This gallery features some of the art and artifacts on permanent display at the Library. Click on any thumbnail image to view slideshow.
Sargent Special Collections Room
The Sargent Special Collections Room, which houses both the Chinese collection and the Newport local history collection, honors Clyde B. and Mary S. Sargent, former Newporters, who donated their personal collection of Chinese books and artifacts to the Newport Public Library. Displayed in the cabinets are: Chinese bronzes, cloisonne, and ceramics, as well as a replica of a Chinese junk, painting and writing implements, barber’s tools, a miniature cabinet and shadow puppets.
The black lacquered doors, just outside the room hold an inscription which reads: “The road to learning rests on diligence and industry. The road to human fulfillment and character rests on sincerity.” Author unknown
In Silent Witness, artist’s statement
Slavery in its many forms has existed since the origin of civilization, but 18th century slave trade was a systematic international enterprise, rationalized by the pursuit of efficiency and profit. The design of the slave ship was a frightening illustration of the ruthless disregard of human worth and dignity.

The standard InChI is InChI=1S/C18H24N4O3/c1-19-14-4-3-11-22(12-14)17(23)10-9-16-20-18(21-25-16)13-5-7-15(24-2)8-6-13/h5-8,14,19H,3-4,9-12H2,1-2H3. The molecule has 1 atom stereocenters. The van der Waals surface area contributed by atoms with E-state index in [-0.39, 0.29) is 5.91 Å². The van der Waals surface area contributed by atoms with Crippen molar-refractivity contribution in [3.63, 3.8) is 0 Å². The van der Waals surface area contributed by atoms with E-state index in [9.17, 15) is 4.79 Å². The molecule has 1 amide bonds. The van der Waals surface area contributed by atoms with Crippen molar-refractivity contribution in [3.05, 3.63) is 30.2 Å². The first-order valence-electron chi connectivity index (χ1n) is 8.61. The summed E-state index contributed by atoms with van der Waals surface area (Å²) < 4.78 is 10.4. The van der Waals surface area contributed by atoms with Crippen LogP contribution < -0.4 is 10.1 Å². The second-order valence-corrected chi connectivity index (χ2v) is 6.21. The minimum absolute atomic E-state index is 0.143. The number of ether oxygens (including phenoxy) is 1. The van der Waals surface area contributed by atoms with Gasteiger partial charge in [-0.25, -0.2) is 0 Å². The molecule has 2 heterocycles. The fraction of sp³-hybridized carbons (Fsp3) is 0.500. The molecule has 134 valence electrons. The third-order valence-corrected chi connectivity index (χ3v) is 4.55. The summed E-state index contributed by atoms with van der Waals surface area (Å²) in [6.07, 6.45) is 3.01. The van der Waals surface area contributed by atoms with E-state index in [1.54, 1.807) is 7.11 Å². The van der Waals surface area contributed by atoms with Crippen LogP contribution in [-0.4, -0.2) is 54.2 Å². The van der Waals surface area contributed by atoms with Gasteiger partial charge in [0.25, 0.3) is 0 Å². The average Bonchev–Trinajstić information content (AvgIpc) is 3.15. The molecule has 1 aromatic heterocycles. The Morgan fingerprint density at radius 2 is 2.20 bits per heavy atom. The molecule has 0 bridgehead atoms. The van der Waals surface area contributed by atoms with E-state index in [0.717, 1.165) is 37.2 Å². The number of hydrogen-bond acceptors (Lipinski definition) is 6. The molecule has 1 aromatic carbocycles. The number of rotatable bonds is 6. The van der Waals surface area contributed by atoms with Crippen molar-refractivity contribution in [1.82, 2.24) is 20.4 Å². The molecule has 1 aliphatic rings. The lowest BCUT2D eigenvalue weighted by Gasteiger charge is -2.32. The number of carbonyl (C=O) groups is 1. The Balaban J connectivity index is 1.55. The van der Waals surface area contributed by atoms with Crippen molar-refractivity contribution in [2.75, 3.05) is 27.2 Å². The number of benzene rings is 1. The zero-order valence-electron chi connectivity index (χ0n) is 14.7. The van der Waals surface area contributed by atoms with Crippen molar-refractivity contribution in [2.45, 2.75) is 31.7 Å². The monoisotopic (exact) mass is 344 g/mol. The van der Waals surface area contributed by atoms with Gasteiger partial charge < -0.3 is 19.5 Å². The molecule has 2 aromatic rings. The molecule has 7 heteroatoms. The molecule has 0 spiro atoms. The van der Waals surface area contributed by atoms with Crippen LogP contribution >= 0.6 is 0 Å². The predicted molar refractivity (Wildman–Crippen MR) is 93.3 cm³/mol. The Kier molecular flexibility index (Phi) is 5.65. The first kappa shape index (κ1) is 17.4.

Newport played a significant part in the advance of this enterprise, producing rum to be traded for slaves in Africa, who were then shipped to the Caribbean and elsewhere to be sold for cash and molasses. The molasses was then brought back to Newport for the production of more rum and the continuance of the “triangle trade.”
More devastating than the physical suffering of millions of men, women and children was the psychological trauma of being trapped and helpless, anticipating an unknowable and dreadful plight. This sculpture is a relief with the bronze figures removed from the background so as to focus attention on the technically precise cruelty of human packaging. The background is of African rosewood, which evokes the warmth of the slaves’ distant homeland.
In silent witness to this horror, each figure looks directly at and through the viewer, as do the three African masques from the regions where the slaves were taken. The central figure, a 13th century Yoruban bronze, has the self-conscious poise and elegance of a great personage. The fact at right is from Lagos – a very sophisticated abstraction with gigantic eyes which stare in horror and amazement. The figure at left is an Ashanti fertility doll drawing attention to the special humiliation endured by women. It squints its eyes and mouth in stern rebuke to those who do not see the spiritual atrocity before them.
Joining their silent witness across hundreds of years and thousands of miles, this work begs the viewer to reflect that our own human dignity is measured by the choice to extend the same dignity to all other human beings. About this truth there is much to learn and here is a place to begin.
William Paul Haas